Do you like torturing children by putting them to work for long hours in horrible conditions? Of course you don't (right?), but chances are if you dig into Littleloud's newest game, Sweatshop, your gaming impulse will kick in and you'll want to win, win and win again, all while your guilt-meter goes flying up. It's a study in how much you can handle and how empathetic you really are -- and it's a pretty good tower defense game.
The premise of Sweatshop, in case you can't glean it from the title, is that you're a sweatshop manager who needs to get his workers to deliver products in a timely and efficient (read: cheap) manner. You'll do this by placing different worker-types across an assembly line and, as the products come out of one end, they'll put them together before they get to the other end. Essentially, you need to place the correct workers in the right spot to maximize efficiency.
It wouldn't be so bad if that was it, but it's not. In between each level, you'll get a little education about various working conditions in different parts of the world; then, by the fourth level, things start to get a little emotionally grueling.
On top of just getting workers in the right spots, you'll also have to make the choice of whether to care for them or simply fire them and hire new ones. The caring comes in the form of upgrades, providing water and other amenities, but it's almost always cheaper to simply fire and replace them with new people. It's here the cutesy visuals really shine -- the giant eyes can really push out tears in a meaningful way and, unless you're utterly ruthless, you'll think twice before firing someone.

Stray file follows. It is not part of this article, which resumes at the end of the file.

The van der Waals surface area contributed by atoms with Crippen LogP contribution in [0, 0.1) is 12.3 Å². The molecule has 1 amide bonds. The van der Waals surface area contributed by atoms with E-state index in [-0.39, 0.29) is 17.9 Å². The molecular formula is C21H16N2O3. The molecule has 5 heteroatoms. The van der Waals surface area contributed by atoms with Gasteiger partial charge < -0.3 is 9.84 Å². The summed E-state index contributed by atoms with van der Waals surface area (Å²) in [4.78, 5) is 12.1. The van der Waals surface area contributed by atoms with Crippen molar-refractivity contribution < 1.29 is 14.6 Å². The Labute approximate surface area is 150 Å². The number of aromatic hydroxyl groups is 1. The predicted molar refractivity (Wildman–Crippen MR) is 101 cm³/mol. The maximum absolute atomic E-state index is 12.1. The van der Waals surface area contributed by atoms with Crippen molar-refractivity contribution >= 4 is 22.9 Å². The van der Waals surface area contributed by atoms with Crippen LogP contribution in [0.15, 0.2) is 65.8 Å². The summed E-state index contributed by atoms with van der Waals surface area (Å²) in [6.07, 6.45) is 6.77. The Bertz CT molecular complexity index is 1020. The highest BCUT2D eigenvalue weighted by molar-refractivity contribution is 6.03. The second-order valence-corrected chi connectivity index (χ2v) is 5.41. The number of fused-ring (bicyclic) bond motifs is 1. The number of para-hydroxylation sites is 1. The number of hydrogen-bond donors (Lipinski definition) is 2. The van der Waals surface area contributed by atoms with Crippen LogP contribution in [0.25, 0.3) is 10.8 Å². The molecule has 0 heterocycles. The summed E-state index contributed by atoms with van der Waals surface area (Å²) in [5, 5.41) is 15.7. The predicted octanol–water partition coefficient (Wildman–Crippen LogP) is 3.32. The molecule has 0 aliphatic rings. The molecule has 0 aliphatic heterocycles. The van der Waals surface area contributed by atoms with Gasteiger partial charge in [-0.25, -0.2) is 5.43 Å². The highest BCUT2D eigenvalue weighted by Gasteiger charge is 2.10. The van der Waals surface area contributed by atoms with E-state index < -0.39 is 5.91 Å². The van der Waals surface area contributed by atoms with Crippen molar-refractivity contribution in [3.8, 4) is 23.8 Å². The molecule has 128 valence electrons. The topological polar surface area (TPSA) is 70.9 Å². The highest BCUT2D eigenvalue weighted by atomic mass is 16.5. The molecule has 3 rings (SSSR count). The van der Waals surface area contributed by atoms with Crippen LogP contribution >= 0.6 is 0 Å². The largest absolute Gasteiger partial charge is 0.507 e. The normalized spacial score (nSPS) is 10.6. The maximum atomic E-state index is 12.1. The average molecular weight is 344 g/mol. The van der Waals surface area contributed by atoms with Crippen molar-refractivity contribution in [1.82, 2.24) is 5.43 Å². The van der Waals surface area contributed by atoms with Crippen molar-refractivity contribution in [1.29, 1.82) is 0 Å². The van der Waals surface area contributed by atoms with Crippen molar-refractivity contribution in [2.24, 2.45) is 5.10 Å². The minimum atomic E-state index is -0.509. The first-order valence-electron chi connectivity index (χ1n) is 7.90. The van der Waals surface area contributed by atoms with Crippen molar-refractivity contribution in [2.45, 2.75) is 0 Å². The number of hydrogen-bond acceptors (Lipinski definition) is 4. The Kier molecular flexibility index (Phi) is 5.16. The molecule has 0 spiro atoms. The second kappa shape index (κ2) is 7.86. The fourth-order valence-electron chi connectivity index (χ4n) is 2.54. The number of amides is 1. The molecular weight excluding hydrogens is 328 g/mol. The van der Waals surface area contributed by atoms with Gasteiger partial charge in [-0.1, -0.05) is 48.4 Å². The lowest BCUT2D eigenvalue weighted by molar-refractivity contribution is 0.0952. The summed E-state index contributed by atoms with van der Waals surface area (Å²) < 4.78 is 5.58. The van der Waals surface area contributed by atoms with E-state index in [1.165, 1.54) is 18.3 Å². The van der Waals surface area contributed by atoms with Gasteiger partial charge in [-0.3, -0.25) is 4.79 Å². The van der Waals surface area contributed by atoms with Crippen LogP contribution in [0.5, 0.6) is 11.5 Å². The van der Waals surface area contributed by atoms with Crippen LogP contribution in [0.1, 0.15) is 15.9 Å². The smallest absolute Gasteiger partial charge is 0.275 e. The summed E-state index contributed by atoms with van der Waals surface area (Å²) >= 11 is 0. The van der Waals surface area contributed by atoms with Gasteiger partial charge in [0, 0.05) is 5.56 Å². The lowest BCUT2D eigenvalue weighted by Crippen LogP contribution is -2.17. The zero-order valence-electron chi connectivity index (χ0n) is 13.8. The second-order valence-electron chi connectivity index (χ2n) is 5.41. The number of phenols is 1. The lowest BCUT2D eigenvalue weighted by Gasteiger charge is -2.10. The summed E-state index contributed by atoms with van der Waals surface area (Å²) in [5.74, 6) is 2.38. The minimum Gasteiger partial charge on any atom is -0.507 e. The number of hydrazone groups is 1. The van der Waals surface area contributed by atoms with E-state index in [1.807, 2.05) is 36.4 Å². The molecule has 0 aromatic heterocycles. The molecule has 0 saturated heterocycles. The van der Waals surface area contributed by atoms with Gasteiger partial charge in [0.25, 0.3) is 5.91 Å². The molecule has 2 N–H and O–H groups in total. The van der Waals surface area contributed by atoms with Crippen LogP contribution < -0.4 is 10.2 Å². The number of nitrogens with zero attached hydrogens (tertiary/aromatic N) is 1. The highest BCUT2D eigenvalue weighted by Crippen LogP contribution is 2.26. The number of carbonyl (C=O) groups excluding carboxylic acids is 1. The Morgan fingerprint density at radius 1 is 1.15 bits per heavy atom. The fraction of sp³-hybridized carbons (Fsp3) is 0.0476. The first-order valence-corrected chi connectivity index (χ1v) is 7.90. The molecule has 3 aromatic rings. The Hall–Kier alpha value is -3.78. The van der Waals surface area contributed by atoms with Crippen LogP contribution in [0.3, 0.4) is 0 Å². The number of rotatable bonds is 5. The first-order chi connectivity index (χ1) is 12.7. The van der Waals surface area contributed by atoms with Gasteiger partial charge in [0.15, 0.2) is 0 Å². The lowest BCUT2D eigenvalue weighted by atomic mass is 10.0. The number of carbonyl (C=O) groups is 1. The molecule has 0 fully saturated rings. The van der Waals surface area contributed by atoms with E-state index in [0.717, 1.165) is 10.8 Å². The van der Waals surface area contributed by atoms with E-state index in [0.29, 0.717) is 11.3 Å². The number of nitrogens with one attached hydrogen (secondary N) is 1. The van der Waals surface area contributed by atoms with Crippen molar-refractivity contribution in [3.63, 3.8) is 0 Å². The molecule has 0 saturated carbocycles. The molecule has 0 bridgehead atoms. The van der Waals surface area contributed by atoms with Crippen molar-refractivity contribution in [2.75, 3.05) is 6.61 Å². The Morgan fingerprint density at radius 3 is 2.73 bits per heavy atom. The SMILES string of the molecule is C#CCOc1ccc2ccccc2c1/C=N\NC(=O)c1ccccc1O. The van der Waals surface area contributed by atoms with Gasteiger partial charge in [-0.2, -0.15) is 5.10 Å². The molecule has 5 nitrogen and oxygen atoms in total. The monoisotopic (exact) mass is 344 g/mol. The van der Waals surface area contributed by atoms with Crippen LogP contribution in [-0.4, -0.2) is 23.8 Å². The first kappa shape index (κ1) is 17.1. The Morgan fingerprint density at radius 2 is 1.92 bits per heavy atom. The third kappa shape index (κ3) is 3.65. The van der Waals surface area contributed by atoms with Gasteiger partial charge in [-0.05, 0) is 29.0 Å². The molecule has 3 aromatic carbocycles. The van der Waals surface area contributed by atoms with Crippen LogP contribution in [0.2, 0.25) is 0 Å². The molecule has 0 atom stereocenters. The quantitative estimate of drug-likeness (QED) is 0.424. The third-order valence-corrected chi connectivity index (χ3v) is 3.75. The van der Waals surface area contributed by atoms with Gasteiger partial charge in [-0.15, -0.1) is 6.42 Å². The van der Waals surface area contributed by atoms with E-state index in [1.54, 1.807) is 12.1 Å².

But the motivation of someone who plays videogames is not to just win -- it's to win by more than someone else. It's a constant battle between your own empathy and the desire to succeed that makes Sweatshop so interesting. Yes, these are just digital game people, but how would you act in the real world? What would you do if you were the manager? Would you have the balls to put your own neck on the cutting line in order to make your workers' conditions better, or would you just tell them to shut up?
Find out for yourself by playing Sweatshop. We guarantee it won't be as easy as it sounds.
Keep Westword Free... Since we started Westword, it has been defined as the free, independent voice of Denver, and we would like to keep it that way. Offering our readers free access to incisive coverage of local news, food and culture. Producing stories on everything from political scandals to the hottest new bands, with gutsy reporting, stylish writing, and staffers who've won everything from the Society of Professional Journalists' Sigma Delta Chi feature-writing award to the Casey Medal for Meritorious Journalism. But with local journalism's existence under siege and advertising revenue setbacks having a larger impact, it is important now more than ever for us to rally support behind funding our local journalism. You can help by participating in our "I Support" membership program, allowing us to keep covering Denver with no paywalls.